Class of 2006
By Mike Hickman
Dear Class of 2006
I don’t know how many of you will get the chance to read this. I am guessing that your interest in reading what I’ll call “literary websites” (mostly to flatter myself, you understand) is about on a par with your interest in the boiling point of mercury (356.73°c, if you didn’t know, which I didn’t, because I’ve just stopped there to look it up). And I’m guessing, too, that your interest in hearing from me, if you remember me (perhaps it would be too much to hope that you don’t remember me?) is somewhat lower than your interest in the vision of the world that I, unwittingly/wittingly sold you that year we were together.
The reason I’m writing – my purpose, if you prefer (and you had no choice back then because I had “PURPOSE” and “AUDIENCE” on the wall in massive block capitals, didn’t I?) – is to apologise for you most likely not reading this.
That would never have passed muster with the mark scheme, now, would it? PURPOSE: To apologise (did we ever write letters of apology? Was that considered necessary in your future lives as productive, Department for Education approved Economic Work Units? Doubtful, I’d say). AUDIENCE: People who aren’t going to read the letter anyway. To wit, and I am very sorry to say: you.
Now. I’d have definitely been marked down for that. There was no such thing in the National Literacy Strategy as the letter written for an entirely hypothetical audience. Writing was always for a strictly prescribed purpose. Cold, clinical, and in no way intended to express emotion or, heaven help us, ideas.
Unless, of course, they were the ideas of the Secretary of State for Education or the authors of 100 Literacy Hours which, yes, I had a copy of, because how else could I assure myself a decent grade when my lessons were observed? Oh, it wasn’t just the class hampered by the mark scheme. They had me by the short and curlies, well and proper.
Now, there’s a phrase that wouldn’t have been underlined on the whiteboard.
But there were plenty of other phrases to pick from, weren’t there? Out of context extracts from the best of English literature for you to use in your own writing as if that was all writing was, a grab-bag or smorgasbord (look at me go with the phrases I’ve got written down in the back of my Literacy book) of clever turns of phrase that other people came up with first. Oh, and any other entirely random thing the Secretary of State for Education fancied as important that week due to the massive chip on his shoulder. He’d not been to Eton, poor dear, like the rest of his colleagues in the Cabinet, so he needed to prove his superiority somewhere. He chose children and primary teachers to bully. Make of that what you will. I have.
Turns of phrase taken entirely out of context. Adverbial clauses and expanded noun phrases printed onto card and Blu-tacked to the Literacy display, ready to be lifted off and slammed down into whatever sentence – or, God help us all, cloze procedure – you happened to be “writing” in your best cursive that day.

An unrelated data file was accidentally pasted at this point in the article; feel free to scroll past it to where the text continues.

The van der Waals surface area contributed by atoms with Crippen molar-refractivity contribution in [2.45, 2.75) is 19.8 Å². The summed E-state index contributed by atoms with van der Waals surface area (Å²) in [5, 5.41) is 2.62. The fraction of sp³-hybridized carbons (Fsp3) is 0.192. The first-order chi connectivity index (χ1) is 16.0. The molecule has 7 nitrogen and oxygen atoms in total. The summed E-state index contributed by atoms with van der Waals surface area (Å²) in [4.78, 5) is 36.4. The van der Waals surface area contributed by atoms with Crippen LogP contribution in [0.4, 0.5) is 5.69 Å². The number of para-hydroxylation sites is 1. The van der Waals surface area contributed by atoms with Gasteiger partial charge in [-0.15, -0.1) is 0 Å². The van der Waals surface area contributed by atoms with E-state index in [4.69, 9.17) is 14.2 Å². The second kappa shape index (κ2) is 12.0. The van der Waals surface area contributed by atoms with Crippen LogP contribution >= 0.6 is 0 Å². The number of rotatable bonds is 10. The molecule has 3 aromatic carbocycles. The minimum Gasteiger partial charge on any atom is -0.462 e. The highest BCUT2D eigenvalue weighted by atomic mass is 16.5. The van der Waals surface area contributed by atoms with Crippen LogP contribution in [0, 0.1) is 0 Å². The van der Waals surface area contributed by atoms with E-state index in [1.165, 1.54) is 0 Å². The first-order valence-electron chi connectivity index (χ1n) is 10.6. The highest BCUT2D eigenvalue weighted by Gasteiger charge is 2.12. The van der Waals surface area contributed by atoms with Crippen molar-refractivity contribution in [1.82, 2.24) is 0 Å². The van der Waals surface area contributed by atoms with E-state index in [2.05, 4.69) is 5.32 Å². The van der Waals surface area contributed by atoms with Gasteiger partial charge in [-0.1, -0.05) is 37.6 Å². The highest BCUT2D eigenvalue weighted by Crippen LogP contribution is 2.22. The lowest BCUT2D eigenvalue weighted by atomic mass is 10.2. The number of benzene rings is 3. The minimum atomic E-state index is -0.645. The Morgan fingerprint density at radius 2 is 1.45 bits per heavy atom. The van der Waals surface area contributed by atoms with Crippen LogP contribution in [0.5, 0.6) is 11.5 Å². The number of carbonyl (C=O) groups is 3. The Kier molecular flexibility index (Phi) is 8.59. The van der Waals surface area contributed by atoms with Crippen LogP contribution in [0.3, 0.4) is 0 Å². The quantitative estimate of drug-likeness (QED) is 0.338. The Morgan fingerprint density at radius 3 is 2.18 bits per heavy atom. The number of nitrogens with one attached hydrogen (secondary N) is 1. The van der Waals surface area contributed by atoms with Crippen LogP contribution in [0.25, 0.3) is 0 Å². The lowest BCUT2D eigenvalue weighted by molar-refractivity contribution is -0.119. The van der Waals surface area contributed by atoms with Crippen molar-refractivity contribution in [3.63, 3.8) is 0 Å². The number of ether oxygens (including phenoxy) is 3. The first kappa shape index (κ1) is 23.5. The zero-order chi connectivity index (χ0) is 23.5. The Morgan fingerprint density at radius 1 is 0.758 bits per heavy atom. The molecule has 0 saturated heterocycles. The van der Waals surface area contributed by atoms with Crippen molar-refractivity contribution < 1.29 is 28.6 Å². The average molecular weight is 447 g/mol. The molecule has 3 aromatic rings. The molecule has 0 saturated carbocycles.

The beginnings of novels – just the beginnings. Opening sentences from books the class would never hear in their entirety. Closing sentences, too. All mushed together, revisited half-termly or termly in the sort of, squint-and-you-might-believe-it, spiral curriculum that circled the notion of possibly achieving something approaching the vaguest notion of depth.
Have you seen those real-life TV programmes – of course you have, they’re all like this now – which begin by telling you what you’re about to receive for the first five minutes? Highlights of the show to come. They’ll do that three or four times in a half hour show. If you cut out all the “coming next!” teasers and “coming up!” clip-fests, and then take out the summing up of the last part at the start of part two, and the same at the start of part three, and the same at the end of the programme…if you cut all of it out, you’re left with almost zero content. That is what was perpetrated in that classroom over that year. And I knew, or began to, and it had an effect on my writing, too. Formerly creative, or so I thought, I was reduced to Objectives and Outcomes and lesson plans that took longer to write than the lessons took to teach and, look, I don’t want to go for the sympathy vote here – quite the reverse – but it had an effect. If you’d given me a cloze procedure on any subject, I’d have filled each space with the word “stultifying”, and it still wouldn’t have begun to express what had happened to me.
All that potential being squandered. Yours, too. Oh, yes. Once I became aware of that, that was me done for, that was me out of teaching, that was me making sure I could do no more damage.
But I realise you had years of it to come. I realise what was being inculcated within you.
And I’m sorry. I am so, so sorry.
Unless, of course – and this thought has only just occurred to me (a shocking lack of forward planning on my part that would have had the Office for Standards in Education down on me like a ton of bricks if, by ton of bricks, I really mean “a brood of retired and/or former teachers whose knowledge of actual teaching stopped somewhen in 1984”).
Unless, of course, what I did was make you perfectly suited to the job I had to leave behind.
In which case, I’m not sorry. I’m bloody furious.
Because now I know there is no chance whatsoever of you ever reading these words.
In sorrow. Your former teacher,
Mike Hickman (@MikeHicWriter) is a writer from York, England. He has written for Off the Rock Productions (stage and audio), including 2018's "Not So Funny Now" about Groucho Marx and Erin Fleming. He has recently been published in EllipsisZine, Dwelling Literary, Bandit Fiction, Nymphs, Flash Fiction Magazine, Brown Bag, and Red Fez. His co-written, completed six-part BBC radio sit com remains unproduced but available to interested producers!